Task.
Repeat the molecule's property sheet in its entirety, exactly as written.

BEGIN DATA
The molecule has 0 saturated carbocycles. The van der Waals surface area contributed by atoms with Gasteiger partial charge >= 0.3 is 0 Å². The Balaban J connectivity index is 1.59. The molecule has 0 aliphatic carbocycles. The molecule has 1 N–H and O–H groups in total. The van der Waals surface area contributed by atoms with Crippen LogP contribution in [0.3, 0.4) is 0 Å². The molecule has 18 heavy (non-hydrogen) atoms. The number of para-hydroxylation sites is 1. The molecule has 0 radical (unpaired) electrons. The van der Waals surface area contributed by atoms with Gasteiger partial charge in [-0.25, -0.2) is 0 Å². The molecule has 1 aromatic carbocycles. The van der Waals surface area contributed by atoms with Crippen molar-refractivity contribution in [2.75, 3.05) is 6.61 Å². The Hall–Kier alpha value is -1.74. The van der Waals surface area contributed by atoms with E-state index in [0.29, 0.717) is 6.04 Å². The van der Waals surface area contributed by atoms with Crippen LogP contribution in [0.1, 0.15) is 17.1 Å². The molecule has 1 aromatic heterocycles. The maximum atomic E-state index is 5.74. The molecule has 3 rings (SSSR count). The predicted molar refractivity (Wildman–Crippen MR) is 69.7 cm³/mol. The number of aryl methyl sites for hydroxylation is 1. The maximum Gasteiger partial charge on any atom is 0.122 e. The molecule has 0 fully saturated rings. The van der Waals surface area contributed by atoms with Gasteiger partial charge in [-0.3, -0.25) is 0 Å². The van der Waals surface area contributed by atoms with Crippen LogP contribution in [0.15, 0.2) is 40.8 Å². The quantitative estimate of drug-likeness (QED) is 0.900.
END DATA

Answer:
The molecule has 0 saturated carbocycles. The van der Waals surface area contributed by atoms with Gasteiger partial charge >= 0.3 is 0 Å². The Balaban J connectivity index is 1.59. The molecule has 0 aliphatic carbocycles. The molecule has 1 N–H and O–H groups in total. The van der Waals surface area contributed by atoms with Crippen LogP contribution in [0.3, 0.4) is 0 Å². The molecule has 18 heavy (non-hydrogen) atoms. The number of para-hydroxylation sites is 1. The molecule has 0 radical (unpaired) electrons. The van der Waals surface area contributed by atoms with Gasteiger partial charge in [-0.25, -0.2) is 0 Å². The molecule has 1 aromatic carbocycles. The van der Waals surface area contributed by atoms with Crippen molar-refractivity contribution in [2.75, 3.05) is 6.61 Å². The Hall–Kier alpha value is -1.74. The van der Waals surface area contributed by atoms with E-state index in [0.29, 0.717) is 6.04 Å². The van der Waals surface area contributed by atoms with Crippen LogP contribution in [0.1, 0.15) is 17.1 Å². The molecule has 1 aromatic heterocycles. The maximum atomic E-state index is 5.74. The molecule has 3 rings (SSSR count). The predicted molar refractivity (Wildman–Crippen MR) is 69.7 cm³/mol. The number of aryl methyl sites for hydroxylation is 1. The maximum Gasteiger partial charge on any atom is 0.122 e. The molecule has 0 fully saturated rings. The van der Waals surface area contributed by atoms with Gasteiger partial charge in [-0.3, -0.25) is 0 Å². The van der Waals surface area contributed by atoms with Crippen LogP contribution in [0.15, 0.2) is 40.8 Å². The quantitative estimate of drug-likeness (QED) is 0.900.